Cannabinoids are Antioxidants
The antioxidant properties of cannabinoids were investigated by a research team at Cornell University. Their study measured the antioxidant effects starting by showing how oxidative stress can kill cells. This was done by putting a type of immune cell (called lymphoblastoids) in a liquid that is absent of serum, the normal components of blood that keep cells alive. The cells in this liquid died after 2 days which was called “serum-deprived death”. Then for the actual test, cells were put into the same liquid as before but with the addition of THC, CBN, or CBD (3 separate tests). In all three tests cannabinoids protected the cells from serum-deprived death. This result was observed to be independent of cannabinoid receptor activation, meaning the cell protective effects were not based on interaction with CB1 or CB2 receptors. The theory of cannabinoids acting as antioxidants was tested by directly inducing oxidative stress on the cells by adding another chemical (retinoid anhydroretinol). Even with the addition of this oxidation chemical the cannabinoids were still able to protect the cells, confirming the anti-oxidation mechanism of cellular protection from cannabinoids.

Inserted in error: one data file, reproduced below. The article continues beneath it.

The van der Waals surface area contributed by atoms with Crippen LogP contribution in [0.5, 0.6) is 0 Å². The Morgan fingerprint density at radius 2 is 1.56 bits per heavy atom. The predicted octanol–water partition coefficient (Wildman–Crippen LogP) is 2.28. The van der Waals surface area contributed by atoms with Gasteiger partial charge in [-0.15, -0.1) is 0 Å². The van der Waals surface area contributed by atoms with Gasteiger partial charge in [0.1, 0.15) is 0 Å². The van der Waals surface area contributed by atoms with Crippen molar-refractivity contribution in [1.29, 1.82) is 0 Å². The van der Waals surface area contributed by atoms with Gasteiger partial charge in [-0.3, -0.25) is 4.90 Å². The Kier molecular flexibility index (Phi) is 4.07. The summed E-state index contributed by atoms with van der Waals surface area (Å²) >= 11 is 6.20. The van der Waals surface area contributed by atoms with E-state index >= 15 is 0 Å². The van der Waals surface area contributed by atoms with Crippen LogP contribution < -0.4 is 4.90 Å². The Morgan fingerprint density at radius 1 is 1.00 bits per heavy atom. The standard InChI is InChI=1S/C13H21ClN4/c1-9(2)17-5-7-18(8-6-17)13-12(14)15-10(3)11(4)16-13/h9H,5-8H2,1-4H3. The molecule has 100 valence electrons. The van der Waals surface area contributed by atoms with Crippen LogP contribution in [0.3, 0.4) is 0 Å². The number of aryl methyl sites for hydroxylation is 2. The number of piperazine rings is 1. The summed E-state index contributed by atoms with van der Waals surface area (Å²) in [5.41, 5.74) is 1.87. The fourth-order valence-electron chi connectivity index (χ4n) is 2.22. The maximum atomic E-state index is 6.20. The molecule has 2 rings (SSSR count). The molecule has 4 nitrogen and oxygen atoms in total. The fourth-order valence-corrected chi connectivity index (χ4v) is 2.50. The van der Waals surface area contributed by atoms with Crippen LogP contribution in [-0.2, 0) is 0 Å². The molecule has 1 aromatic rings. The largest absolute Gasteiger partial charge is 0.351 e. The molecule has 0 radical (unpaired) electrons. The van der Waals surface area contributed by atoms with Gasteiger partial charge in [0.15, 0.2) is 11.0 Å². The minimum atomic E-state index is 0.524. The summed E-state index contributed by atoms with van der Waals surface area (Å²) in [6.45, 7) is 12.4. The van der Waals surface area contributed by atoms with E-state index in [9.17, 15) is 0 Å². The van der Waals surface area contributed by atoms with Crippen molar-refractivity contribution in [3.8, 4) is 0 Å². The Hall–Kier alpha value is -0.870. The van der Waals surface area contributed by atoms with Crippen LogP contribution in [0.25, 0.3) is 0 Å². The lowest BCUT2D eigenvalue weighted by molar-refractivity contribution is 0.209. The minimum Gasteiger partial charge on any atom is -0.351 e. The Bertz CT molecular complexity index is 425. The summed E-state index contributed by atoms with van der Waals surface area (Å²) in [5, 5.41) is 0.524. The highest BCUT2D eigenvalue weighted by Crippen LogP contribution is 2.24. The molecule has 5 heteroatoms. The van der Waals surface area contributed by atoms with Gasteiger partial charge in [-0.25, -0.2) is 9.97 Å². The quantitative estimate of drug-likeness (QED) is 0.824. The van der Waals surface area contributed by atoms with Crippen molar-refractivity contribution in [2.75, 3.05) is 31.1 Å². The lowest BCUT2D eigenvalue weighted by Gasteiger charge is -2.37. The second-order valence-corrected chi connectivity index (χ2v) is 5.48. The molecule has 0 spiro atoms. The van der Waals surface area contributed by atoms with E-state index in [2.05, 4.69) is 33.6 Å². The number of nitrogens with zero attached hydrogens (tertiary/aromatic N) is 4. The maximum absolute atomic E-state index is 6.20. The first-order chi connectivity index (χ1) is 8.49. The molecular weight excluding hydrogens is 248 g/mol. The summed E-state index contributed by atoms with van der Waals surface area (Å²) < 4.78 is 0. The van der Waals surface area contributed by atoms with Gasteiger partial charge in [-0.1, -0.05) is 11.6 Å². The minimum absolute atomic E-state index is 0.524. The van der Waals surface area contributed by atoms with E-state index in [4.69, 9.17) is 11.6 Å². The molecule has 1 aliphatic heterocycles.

Cannabinoids protect cells from oxidative cell death: a receptor-independent mechanism.